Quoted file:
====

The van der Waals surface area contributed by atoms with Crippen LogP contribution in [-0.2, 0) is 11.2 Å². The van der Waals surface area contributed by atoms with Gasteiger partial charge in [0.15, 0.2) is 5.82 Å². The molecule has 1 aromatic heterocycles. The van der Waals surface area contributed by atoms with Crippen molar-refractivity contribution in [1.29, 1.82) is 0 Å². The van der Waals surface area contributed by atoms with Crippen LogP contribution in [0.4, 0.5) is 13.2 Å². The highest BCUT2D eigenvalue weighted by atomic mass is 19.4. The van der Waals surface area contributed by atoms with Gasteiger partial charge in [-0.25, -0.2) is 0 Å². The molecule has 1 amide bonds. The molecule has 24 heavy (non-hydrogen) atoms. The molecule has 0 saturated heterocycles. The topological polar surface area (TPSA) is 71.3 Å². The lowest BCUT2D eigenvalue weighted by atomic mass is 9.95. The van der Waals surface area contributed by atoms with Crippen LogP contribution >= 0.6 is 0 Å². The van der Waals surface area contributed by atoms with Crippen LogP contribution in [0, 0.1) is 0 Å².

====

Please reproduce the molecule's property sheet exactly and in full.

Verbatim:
The van der Waals surface area contributed by atoms with Crippen LogP contribution in [-0.2, 0) is 11.2 Å². The van der Waals surface area contributed by atoms with Gasteiger partial charge in [0.15, 0.2) is 5.82 Å². The molecule has 1 aromatic heterocycles. The van der Waals surface area contributed by atoms with Crippen molar-refractivity contribution in [1.29, 1.82) is 0 Å². The van der Waals surface area contributed by atoms with Crippen LogP contribution in [0.4, 0.5) is 13.2 Å². The highest BCUT2D eigenvalue weighted by atomic mass is 19.4. The van der Waals surface area contributed by atoms with Gasteiger partial charge in [-0.25, -0.2) is 0 Å². The molecule has 1 amide bonds. The molecule has 24 heavy (non-hydrogen) atoms. The molecule has 0 saturated heterocycles. The topological polar surface area (TPSA) is 71.3 Å². The lowest BCUT2D eigenvalue weighted by atomic mass is 9.95. The van der Waals surface area contributed by atoms with Crippen LogP contribution >= 0.6 is 0 Å². The van der Waals surface area contributed by atoms with Crippen LogP contribution in [0, 0.1) is 0 Å².